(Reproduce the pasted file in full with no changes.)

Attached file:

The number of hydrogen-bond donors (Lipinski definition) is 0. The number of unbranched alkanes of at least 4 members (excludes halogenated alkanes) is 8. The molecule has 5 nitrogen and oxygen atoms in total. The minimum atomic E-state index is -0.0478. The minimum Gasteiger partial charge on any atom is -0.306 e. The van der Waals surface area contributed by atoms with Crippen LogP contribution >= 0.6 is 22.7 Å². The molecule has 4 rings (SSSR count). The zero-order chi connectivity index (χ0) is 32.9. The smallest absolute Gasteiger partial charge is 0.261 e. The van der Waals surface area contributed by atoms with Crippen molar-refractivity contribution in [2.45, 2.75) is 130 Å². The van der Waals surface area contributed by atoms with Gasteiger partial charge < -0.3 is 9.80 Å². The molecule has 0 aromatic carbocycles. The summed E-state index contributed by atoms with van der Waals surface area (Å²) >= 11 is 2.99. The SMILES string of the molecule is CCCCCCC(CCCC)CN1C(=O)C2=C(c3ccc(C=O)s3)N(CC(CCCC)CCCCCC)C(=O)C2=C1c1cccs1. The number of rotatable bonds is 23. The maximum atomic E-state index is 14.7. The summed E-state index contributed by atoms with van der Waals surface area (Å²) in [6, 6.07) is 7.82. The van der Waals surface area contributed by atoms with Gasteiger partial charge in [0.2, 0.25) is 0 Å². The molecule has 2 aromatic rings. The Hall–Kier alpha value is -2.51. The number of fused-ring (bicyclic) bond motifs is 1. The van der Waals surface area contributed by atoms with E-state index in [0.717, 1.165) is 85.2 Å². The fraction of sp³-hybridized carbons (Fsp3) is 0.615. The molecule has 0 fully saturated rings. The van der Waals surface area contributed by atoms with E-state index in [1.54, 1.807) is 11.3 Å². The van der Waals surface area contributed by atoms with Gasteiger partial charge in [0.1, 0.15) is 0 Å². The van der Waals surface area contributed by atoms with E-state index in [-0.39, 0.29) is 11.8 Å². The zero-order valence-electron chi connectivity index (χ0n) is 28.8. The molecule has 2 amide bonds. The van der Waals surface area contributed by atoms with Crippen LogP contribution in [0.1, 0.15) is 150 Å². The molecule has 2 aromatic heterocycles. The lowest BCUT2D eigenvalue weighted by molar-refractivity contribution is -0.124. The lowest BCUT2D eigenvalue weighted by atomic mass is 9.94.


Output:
The number of hydrogen-bond donors (Lipinski definition) is 0. The number of unbranched alkanes of at least 4 members (excludes halogenated alkanes) is 8. The molecule has 5 nitrogen and oxygen atoms in total. The minimum atomic E-state index is -0.0478. The minimum Gasteiger partial charge on any atom is -0.306 e. The van der Waals surface area contributed by atoms with Crippen LogP contribution >= 0.6 is 22.7 Å². The molecule has 4 rings (SSSR count). The zero-order chi connectivity index (χ0) is 32.9. The smallest absolute Gasteiger partial charge is 0.261 e. The van der Waals surface area contributed by atoms with Crippen molar-refractivity contribution in [2.45, 2.75) is 130 Å². The van der Waals surface area contributed by atoms with Gasteiger partial charge < -0.3 is 9.80 Å². The molecule has 0 aromatic carbocycles. The summed E-state index contributed by atoms with van der Waals surface area (Å²) >= 11 is 2.99. The SMILES string of the molecule is CCCCCCC(CCCC)CN1C(=O)C2=C(c3ccc(C=O)s3)N(CC(CCCC)CCCCCC)C(=O)C2=C1c1cccs1. The number of rotatable bonds is 23. The maximum atomic E-state index is 14.7. The summed E-state index contributed by atoms with van der Waals surface area (Å²) in [6, 6.07) is 7.82. The van der Waals surface area contributed by atoms with Gasteiger partial charge in [0.2, 0.25) is 0 Å². The molecule has 2 aromatic rings. The Hall–Kier alpha value is -2.51. The number of fused-ring (bicyclic) bond motifs is 1. The van der Waals surface area contributed by atoms with E-state index in [0.717, 1.165) is 85.2 Å². The fraction of sp³-hybridized carbons (Fsp3) is 0.615. The molecule has 0 fully saturated rings. The van der Waals surface area contributed by atoms with E-state index in [1.54, 1.807) is 11.3 Å². The van der Waals surface area contributed by atoms with Gasteiger partial charge in [0.1, 0.15) is 0 Å². The van der Waals surface area contributed by atoms with E-state index in [-0.39, 0.29) is 11.8 Å². The zero-order valence-electron chi connectivity index (χ0n) is 28.8. The molecule has 2 amide bonds. The van der Waals surface area contributed by atoms with Crippen LogP contribution in [0.1, 0.15) is 150 Å². The molecule has 2 aromatic heterocycles. The lowest BCUT2D eigenvalue weighted by molar-refractivity contribution is -0.124. The lowest BCUT2D eigenvalue weighted by atomic mass is 9.94.